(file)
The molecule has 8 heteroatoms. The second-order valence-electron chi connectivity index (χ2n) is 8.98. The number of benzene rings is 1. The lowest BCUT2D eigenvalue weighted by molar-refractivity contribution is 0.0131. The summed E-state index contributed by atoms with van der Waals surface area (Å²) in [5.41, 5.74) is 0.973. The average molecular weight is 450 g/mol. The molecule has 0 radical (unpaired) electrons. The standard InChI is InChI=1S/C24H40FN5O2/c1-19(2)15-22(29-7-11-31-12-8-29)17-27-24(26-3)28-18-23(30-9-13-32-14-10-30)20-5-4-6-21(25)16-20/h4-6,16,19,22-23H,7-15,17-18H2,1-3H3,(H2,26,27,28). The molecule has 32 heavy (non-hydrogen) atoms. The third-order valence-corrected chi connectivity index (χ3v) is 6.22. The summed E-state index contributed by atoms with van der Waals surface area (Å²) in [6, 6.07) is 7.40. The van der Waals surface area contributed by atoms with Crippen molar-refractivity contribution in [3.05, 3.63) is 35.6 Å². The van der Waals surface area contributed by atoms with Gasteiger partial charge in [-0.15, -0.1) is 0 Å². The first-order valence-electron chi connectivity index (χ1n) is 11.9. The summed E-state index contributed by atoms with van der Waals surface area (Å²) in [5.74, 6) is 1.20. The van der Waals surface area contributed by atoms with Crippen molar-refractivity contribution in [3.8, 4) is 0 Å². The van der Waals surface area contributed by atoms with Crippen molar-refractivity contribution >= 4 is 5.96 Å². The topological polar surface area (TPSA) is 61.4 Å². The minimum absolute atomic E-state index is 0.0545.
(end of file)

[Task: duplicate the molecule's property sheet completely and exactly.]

The molecule has 8 heteroatoms. The second-order valence-electron chi connectivity index (χ2n) is 8.98. The number of benzene rings is 1. The lowest BCUT2D eigenvalue weighted by molar-refractivity contribution is 0.0131. The summed E-state index contributed by atoms with van der Waals surface area (Å²) in [5.41, 5.74) is 0.973. The average molecular weight is 450 g/mol. The molecule has 0 radical (unpaired) electrons. The standard InChI is InChI=1S/C24H40FN5O2/c1-19(2)15-22(29-7-11-31-12-8-29)17-27-24(26-3)28-18-23(30-9-13-32-14-10-30)20-5-4-6-21(25)16-20/h4-6,16,19,22-23H,7-15,17-18H2,1-3H3,(H2,26,27,28). The molecule has 32 heavy (non-hydrogen) atoms. The third-order valence-corrected chi connectivity index (χ3v) is 6.22. The summed E-state index contributed by atoms with van der Waals surface area (Å²) in [6, 6.07) is 7.40. The van der Waals surface area contributed by atoms with Crippen molar-refractivity contribution in [3.05, 3.63) is 35.6 Å². The van der Waals surface area contributed by atoms with Gasteiger partial charge in [-0.15, -0.1) is 0 Å². The first-order valence-electron chi connectivity index (χ1n) is 11.9. The summed E-state index contributed by atoms with van der Waals surface area (Å²) in [5.74, 6) is 1.20. The van der Waals surface area contributed by atoms with Crippen molar-refractivity contribution in [3.8, 4) is 0 Å². The van der Waals surface area contributed by atoms with Crippen molar-refractivity contribution >= 4 is 5.96 Å². The topological polar surface area (TPSA) is 61.4 Å². The minimum absolute atomic E-state index is 0.0545.